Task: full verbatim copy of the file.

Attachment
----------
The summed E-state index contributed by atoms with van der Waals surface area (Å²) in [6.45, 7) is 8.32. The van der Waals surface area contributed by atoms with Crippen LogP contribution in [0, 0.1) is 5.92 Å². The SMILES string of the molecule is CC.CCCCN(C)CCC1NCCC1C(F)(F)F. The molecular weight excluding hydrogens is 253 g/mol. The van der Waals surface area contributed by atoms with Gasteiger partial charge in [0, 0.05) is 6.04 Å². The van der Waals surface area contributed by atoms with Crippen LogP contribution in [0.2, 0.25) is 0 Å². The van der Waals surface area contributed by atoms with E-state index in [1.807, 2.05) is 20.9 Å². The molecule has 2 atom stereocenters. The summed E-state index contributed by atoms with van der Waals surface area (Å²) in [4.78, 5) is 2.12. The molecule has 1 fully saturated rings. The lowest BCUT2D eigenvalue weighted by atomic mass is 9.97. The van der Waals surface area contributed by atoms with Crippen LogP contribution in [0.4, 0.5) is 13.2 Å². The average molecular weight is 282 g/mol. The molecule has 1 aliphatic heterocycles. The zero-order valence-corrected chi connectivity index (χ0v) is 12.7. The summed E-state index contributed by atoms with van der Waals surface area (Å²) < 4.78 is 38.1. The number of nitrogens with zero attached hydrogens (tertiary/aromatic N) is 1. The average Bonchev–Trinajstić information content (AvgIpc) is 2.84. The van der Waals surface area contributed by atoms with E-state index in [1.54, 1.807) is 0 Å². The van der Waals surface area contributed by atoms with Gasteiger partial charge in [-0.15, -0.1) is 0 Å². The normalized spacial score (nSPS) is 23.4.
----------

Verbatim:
The summed E-state index contributed by atoms with van der Waals surface area (Å²) in [6.45, 7) is 8.32. The van der Waals surface area contributed by atoms with Crippen LogP contribution in [0, 0.1) is 5.92 Å². The SMILES string of the molecule is CC.CCCCN(C)CCC1NCCC1C(F)(F)F. The molecular weight excluding hydrogens is 253 g/mol. The van der Waals surface area contributed by atoms with Gasteiger partial charge in [0, 0.05) is 6.04 Å². The van der Waals surface area contributed by atoms with Crippen LogP contribution in [0.2, 0.25) is 0 Å². The van der Waals surface area contributed by atoms with E-state index in [1.807, 2.05) is 20.9 Å². The molecule has 2 atom stereocenters. The summed E-state index contributed by atoms with van der Waals surface area (Å²) in [4.78, 5) is 2.12. The molecule has 1 fully saturated rings. The lowest BCUT2D eigenvalue weighted by atomic mass is 9.97. The van der Waals surface area contributed by atoms with Crippen LogP contribution in [0.4, 0.5) is 13.2 Å². The average molecular weight is 282 g/mol. The molecule has 1 aliphatic heterocycles. The zero-order valence-corrected chi connectivity index (χ0v) is 12.7. The summed E-state index contributed by atoms with van der Waals surface area (Å²) < 4.78 is 38.1. The number of nitrogens with zero attached hydrogens (tertiary/aromatic N) is 1. The average Bonchev–Trinajstić information content (AvgIpc) is 2.84. The van der Waals surface area contributed by atoms with E-state index in [1.54, 1.807) is 0 Å². The van der Waals surface area contributed by atoms with Gasteiger partial charge in [-0.15, -0.1) is 0 Å². The normalized spacial score (nSPS) is 23.4.